I am not cool.
My teenagers have declared it so. In case I had any hopes of being "in", they assure me I am, in fact, not. I suspected as much when they insisted I drop them off away from the entrance of the Catholic high school on the first day of orientation and stiffened when I reached out to give them a quick kiss before they left. My comment in the store that a particular sweater is cute is the certain kiss of death for any possibility of my daughter buying it. My sons are less worried about my approval, but I do have to temper my enthusiasm about a certain outfit if I want to see it worn. After all, who wants to wear something that Mom might wear or might put on Dad? No sir, not here.
Let me interject the assurance that I do not dress like a reject. I have not worn "gauchos" since junior high and gabardine since 1978, but no matter. The kids must have seen a shoulder-padded dress in my closet (I promise I haven't worn it in 15 years) or seen my Dr. Scholl sandals hidden behind my Candies pumps. So what if I like my blouses to actually match my skirt? Un-tucked used to mean unkempt, but apparently not anymore. Why their aversion to my opinion of clothes? Did they see pictures of me with a perm and a headband? Leggings and a long sweater from the '80s? Did they find my mood ring? At any rate, I am told that my lack of 'coolness' has more to do with my actions than my appearance (thank goodness the kids aren't shallow). I am told that "Everyone" has a later curfew. "Everyone else's parents" let them drive two hours into Michigan for the evening, on the winding highway, in mixed company, with a two day old driver's license. Yes, I am definitely not cool. But do you know what? I don't care.
You see, my job is not to be their friend. They have plenty of those and, believe me, they are not offering my kids sage advice, teaching them to cook, helping them study for their SATs, proofreading their college essays or marching them upstairs to change when a shirt is too tight or pants are too sloppy. I'm secure in my role as nerdy parent. I take pride in the fact that I know where my kids are all the time. I like to call parents before a party and ask if my kids can bring some Pepsi and chips, even if I might hear "Why would we need Pepsi and chips? My husband and I are going out for the evening."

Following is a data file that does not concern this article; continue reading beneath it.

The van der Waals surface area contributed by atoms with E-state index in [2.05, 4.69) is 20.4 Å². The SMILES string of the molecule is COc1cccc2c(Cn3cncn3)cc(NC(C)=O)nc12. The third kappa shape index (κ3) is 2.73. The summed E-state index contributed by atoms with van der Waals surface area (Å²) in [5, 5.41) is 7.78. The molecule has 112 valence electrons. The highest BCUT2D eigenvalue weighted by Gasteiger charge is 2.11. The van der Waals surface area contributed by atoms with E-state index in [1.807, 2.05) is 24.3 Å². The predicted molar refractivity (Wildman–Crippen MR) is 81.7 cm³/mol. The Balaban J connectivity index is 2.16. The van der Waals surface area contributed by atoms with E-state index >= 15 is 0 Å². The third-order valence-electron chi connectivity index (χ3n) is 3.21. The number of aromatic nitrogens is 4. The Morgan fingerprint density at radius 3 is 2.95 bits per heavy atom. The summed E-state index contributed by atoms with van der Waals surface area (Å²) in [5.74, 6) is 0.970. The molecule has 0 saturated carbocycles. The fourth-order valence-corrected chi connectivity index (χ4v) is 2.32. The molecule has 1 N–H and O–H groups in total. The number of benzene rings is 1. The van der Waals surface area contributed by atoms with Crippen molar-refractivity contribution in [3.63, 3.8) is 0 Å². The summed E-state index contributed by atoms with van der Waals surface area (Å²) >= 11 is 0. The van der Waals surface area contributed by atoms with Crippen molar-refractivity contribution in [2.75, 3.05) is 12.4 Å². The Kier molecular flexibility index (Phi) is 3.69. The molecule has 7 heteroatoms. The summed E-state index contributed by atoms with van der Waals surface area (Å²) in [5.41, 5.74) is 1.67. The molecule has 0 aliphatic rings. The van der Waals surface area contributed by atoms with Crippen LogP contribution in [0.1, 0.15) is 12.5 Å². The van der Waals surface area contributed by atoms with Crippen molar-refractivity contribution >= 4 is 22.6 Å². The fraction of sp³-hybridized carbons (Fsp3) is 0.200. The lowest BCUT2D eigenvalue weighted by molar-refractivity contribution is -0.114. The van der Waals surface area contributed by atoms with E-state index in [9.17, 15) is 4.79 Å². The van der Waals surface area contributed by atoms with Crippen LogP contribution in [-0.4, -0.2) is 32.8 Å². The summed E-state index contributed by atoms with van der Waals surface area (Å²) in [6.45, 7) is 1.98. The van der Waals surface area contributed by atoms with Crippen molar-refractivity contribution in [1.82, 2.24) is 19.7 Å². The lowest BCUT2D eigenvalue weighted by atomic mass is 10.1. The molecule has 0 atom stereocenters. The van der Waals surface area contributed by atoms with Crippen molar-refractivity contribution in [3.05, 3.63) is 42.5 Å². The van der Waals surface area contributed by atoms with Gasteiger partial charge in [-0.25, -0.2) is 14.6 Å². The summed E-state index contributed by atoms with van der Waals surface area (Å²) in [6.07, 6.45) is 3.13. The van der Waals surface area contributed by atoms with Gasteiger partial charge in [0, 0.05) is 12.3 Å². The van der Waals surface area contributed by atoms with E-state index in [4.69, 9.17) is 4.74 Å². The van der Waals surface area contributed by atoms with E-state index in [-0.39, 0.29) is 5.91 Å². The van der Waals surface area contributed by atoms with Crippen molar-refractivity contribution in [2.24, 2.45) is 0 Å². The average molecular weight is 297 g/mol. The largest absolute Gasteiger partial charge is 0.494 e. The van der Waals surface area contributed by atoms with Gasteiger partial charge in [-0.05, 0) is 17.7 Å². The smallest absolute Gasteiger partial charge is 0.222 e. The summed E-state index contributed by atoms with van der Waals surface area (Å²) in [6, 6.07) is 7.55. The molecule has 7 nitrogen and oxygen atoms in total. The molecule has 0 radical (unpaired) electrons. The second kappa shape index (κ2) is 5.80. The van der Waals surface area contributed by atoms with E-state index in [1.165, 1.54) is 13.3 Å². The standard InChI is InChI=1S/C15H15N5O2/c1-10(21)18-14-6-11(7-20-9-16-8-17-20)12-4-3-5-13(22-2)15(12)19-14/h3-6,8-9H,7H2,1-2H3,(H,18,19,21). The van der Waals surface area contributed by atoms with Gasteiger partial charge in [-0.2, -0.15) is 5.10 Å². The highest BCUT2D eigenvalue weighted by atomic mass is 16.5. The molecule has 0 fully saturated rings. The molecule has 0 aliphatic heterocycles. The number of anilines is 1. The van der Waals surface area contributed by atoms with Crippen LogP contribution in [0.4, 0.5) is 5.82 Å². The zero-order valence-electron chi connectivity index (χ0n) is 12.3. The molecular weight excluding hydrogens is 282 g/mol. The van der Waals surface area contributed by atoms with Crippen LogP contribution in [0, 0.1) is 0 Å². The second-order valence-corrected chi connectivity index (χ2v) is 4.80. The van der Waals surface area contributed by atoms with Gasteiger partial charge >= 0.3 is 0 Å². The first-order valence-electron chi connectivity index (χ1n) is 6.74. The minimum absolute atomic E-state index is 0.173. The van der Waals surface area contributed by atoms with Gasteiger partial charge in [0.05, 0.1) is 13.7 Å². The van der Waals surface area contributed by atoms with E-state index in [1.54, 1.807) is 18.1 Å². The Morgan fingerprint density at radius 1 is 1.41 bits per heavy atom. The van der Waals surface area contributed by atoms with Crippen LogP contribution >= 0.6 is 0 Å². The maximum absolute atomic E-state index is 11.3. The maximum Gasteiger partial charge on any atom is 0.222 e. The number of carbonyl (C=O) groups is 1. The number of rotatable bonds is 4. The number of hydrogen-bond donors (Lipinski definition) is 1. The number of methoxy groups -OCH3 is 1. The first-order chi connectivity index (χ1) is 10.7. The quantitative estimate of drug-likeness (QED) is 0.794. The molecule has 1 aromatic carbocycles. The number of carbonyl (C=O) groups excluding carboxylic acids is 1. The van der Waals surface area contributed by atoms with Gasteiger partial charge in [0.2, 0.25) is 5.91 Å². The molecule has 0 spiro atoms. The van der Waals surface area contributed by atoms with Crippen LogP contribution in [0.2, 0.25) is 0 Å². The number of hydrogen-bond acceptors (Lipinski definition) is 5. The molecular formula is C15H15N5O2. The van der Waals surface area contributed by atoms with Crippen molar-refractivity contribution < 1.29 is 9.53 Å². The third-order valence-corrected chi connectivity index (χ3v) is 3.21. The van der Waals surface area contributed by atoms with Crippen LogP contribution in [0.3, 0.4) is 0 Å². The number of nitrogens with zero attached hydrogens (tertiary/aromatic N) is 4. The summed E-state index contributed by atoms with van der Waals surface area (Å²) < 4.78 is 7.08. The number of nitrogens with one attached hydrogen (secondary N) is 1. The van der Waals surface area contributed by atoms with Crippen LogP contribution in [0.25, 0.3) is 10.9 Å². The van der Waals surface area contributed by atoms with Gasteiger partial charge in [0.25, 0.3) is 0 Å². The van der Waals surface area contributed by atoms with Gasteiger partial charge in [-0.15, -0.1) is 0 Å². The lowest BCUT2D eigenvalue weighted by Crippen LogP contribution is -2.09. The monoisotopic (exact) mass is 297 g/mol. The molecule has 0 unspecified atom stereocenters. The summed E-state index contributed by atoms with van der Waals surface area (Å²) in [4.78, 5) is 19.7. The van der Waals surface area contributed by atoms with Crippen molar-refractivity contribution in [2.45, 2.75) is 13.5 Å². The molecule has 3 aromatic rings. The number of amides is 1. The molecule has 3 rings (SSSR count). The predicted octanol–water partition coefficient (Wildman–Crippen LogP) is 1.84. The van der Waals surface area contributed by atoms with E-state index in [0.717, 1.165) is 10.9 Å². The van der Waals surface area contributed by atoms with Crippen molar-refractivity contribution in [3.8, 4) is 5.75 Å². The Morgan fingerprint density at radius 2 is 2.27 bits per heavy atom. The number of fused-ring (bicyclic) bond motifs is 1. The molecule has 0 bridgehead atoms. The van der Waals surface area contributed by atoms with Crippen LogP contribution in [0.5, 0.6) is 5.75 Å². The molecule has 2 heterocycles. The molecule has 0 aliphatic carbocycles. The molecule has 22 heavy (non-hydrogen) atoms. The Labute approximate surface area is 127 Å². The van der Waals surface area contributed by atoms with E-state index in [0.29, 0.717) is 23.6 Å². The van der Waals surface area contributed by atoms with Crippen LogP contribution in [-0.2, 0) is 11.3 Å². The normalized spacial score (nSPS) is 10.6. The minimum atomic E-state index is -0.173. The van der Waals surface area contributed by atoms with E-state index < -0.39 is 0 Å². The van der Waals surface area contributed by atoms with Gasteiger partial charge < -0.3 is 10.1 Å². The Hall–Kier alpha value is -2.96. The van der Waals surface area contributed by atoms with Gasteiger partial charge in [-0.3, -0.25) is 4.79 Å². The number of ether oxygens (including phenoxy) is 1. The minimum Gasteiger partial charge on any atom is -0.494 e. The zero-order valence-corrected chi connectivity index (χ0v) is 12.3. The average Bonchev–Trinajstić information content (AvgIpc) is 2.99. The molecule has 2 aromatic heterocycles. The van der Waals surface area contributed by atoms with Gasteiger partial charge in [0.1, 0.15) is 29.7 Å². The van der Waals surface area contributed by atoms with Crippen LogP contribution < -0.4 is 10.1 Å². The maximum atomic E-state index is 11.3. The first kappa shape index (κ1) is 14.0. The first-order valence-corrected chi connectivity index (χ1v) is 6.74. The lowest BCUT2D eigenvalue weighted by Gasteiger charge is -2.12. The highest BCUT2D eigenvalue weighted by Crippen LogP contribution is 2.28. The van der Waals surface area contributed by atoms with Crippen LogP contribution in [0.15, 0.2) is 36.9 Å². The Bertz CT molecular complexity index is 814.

"I am everywhere," I like to tell the kids. "Whatever you do, good or bad, will get back to Dad and me. Please make us proud."
I have to admit I do want the kids to like me, because I really like them. In fact, I really, really like them. Why else would I endure two hour excursions to different sports stores to find "just the right" football glove? Or spend entire Saturdays in a hot, humid YMCA, waiting for my swimmer to swim her three events, which, if done back-to-back, would take only 15 minutes? Why on earth would I, in the early years, choose to spend weeks planning and then months executing intricate home-school plans, teaching the same subjects year after year, if not for love?
I enjoy my teens' company in the evenings, after the younger ones are in bed. We discuss life. We discuss politics of the world . . . and of the team they happen to be playing on. Just the other night my daughter, who was baking, called me into the kitchen to offer me a beater of batter and a spoonful, too. As we stood there licking delicious cream cheese chocolate chip dough and ruminating about various aspects of high school life (I being simultaneously happy that I was not in charge of the clean up and not back in high school), it hit me. Friendship is in the future for us. There are snippets of it now. But my primary job is to help launch. And a parent's failure to parent is a parent's failure to launch, and one of the greatest failures of all.
In the kitchen that evening, my daughter and I laughed over a silly comment someone had made in school, and savored the moment along with the cookie dough. Then I glanced at the clock, and my "Mom hat" was placed firmly back on. "Honey, it's late. Don't you have a test tomorrow? " Of course she rolled her eyes. After all, I am a nerd.
Some things you just don't understand until you experience them. When my teens have teens they will know instinctively why I do what I do and why I don't what I don't. In the meantime, I'll take these precious moments of understanding and friendship, and continue, until necessary, to be un-cool. Actually, it's what I do best.